Re: An idea on devfs vs. udev
From: Rob Landley
Date: Sun Oct 30 2005 - 18:31:29 EST
On Sunday 30 October 2005 12:07, Daniele Orlandi wrote:
> Disclaimer: My knowledge about devfs/udev/sysfs is superficial,
> I see /dev as an abstraction layer above /sys, where udev implements the
1) /sys/block/thingy/dev is a _text_file_, not a device node. It indicates
the major/minor, but you can't access the device through it.
2) Sysfs contains no permissions or ownership info.
A dozen-line shell can "find /sys -name dev", call sed 's/:.*//' and sed
'/.*://' on each entry to get the major and minor numbers, and do a mknod for
each (everything starting /sys/block takes b, the rest take c), and viola
you've populated dev. Except everything belongs to root and is chmod 700,
this is _dog_ slow (even populating the standard 100 or so entries can take 5
seconds on a 2 ghz machine), and doesn't handle adding/removing devices after
boot. But it's quick and dirty.
> Embedded people say "We don't need that kind of abstraction, we are ok with
> working at the lower level".
I maintain a half-dozen busybox applets. The really crazy embedded people are
yanking out /proc and /sys both (to save space), and using matt mackall's
-tiny tree with the kamikazi lobotomy options enabled.
> So, why cannot we substitute the "dev" file within /sys with the actual
> device file?
A) Go look at this thing:
B) Getting permissions and ownership right is A) policy, B) a security issue.
(Who owns what? Well what users are on _your_ system?)
> This is *not* meant to be alternative to udev, just a possibility for
> people who cannot run hotplug/udev
Who? This is a bit like saying "people who can't run ksoftirqd". It's
transient bootup code with tiny memory requirements and a reasonable disk
I'm pondering adding a micro-udev to busybox (it's fairly far down on the todo
list). It turns out udev is smaller than it seems because it block copies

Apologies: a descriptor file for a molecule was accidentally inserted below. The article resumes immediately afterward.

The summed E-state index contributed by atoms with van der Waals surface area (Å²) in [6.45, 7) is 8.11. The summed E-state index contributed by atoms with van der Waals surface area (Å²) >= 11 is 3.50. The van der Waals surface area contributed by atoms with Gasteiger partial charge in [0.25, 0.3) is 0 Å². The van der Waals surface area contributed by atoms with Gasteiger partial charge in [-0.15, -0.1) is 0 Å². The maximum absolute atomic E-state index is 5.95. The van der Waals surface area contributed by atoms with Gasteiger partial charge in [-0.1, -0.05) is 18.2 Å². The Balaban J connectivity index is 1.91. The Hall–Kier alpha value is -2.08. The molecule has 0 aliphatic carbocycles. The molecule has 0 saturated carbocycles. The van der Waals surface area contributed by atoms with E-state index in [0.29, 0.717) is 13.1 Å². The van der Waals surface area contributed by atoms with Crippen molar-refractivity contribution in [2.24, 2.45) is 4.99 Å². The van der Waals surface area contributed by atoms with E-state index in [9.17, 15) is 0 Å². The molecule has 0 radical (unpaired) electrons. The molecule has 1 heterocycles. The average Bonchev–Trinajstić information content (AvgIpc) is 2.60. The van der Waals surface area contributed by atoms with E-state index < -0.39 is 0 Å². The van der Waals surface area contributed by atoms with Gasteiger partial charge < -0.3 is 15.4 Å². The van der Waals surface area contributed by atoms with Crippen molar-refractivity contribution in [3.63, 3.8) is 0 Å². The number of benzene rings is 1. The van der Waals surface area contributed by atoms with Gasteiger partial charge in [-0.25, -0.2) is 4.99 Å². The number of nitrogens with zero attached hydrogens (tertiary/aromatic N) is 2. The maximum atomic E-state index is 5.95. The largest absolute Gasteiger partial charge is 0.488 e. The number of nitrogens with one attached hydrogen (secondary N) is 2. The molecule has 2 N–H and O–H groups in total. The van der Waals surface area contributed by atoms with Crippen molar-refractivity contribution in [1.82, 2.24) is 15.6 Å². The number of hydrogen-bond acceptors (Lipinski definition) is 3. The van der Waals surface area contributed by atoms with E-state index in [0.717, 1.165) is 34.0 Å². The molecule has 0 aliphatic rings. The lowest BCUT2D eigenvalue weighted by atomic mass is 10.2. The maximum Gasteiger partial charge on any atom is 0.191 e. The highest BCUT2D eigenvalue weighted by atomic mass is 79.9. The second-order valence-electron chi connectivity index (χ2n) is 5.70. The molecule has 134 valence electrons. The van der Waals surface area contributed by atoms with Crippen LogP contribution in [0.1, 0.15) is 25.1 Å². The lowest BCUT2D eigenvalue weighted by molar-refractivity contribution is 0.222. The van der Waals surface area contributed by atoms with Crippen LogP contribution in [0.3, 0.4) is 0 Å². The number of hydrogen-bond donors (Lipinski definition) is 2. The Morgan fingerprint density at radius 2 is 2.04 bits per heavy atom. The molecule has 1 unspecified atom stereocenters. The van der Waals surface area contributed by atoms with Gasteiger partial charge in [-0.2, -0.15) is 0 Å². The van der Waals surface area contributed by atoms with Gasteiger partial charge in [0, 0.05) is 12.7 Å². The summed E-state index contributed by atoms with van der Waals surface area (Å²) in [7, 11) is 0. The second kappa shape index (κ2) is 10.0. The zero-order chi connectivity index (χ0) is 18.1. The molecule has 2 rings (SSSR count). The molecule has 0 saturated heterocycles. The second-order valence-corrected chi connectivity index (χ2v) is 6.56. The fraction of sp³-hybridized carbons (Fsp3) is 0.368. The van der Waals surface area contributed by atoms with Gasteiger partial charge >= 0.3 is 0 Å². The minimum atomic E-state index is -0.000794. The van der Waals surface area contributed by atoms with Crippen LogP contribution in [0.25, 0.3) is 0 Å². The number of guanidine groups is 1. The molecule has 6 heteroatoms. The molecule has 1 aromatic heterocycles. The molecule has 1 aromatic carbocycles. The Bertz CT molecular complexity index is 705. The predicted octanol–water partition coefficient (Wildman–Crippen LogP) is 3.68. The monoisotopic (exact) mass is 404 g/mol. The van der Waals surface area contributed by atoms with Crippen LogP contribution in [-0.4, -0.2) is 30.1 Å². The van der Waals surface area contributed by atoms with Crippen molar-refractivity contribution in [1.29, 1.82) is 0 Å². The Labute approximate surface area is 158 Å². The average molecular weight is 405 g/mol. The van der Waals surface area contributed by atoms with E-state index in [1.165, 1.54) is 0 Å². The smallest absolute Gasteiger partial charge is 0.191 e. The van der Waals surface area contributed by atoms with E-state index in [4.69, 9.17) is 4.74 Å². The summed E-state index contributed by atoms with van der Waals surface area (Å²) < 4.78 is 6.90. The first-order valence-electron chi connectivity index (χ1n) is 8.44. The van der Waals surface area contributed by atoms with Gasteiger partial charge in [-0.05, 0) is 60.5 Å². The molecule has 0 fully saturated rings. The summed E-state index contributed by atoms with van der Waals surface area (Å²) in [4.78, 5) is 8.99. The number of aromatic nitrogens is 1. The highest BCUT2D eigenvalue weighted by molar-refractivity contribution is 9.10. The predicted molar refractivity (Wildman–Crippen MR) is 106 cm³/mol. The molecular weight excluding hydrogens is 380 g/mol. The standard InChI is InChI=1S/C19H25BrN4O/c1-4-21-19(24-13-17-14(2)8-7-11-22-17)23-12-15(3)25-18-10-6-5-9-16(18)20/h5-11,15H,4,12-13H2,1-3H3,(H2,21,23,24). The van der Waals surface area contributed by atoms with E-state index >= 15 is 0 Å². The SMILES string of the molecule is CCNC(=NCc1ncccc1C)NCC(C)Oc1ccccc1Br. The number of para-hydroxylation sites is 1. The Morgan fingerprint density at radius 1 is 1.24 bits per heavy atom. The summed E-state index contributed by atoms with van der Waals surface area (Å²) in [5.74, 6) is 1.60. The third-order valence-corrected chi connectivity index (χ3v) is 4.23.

code out of klibc and libsysfs (yes, having a standard interface library to
sysfs is _such_ a good idea we should fork our own copy and bundle it. After
all, that's what shared libaries are for...) And once you chop out all that,
90% of what's left is _still_ optional (try "grep ' main(' *.c'" and notice
we have 12 separate occurrences of main(). For something that needs at most
two (bootup and hotplug) and the bootup version can be a command line option.
You don't need udevinfo, udevmonitor, udevsend, or udevtest.) Add in the
fact that udev/udevd use a gratuitous database that can be ditched, and then
contemplate simplifying the config file (cut down the parser, and embedded
users should NOT need a rules compiler; dunno whether it's worth it to keep
the same config file syntax or come up with something tiny and dumb for
I'm not knocking it (much), just saying a busybox version could theoretically
be stripped way the heck down. (Not sure how small yet because I haven't
done the work. My busybox time is likely to go down in future because this
is a hobby and I need to go find something to get paid to do again, which is
always time consumping. :) I keep dreaming somebody might someday sponsor
work on busybox, but embedded device people are understandably pretty cheap.)
> and still want to access dynamic devices
> and are prepared to adapt their software and libraries to another scheme.
j=`echo "$1" | sed 's .*/\(.*\)/dev \1 '`
minor=`cat "$1" | sed 's .*: '`
major=`cat "$1" | sed 's :.* '`
mknod tmpdir/"$j" $2 $major $minor
for i in `find /sys/block -name "dev"`
makedev -m 700 $i b $major $minor
echo -n b
for i in `find /sys/class -name "dev"`
makedev -m 700 $i c $major $minor
echo -n c
You think implementing that in C would take more than 4k?
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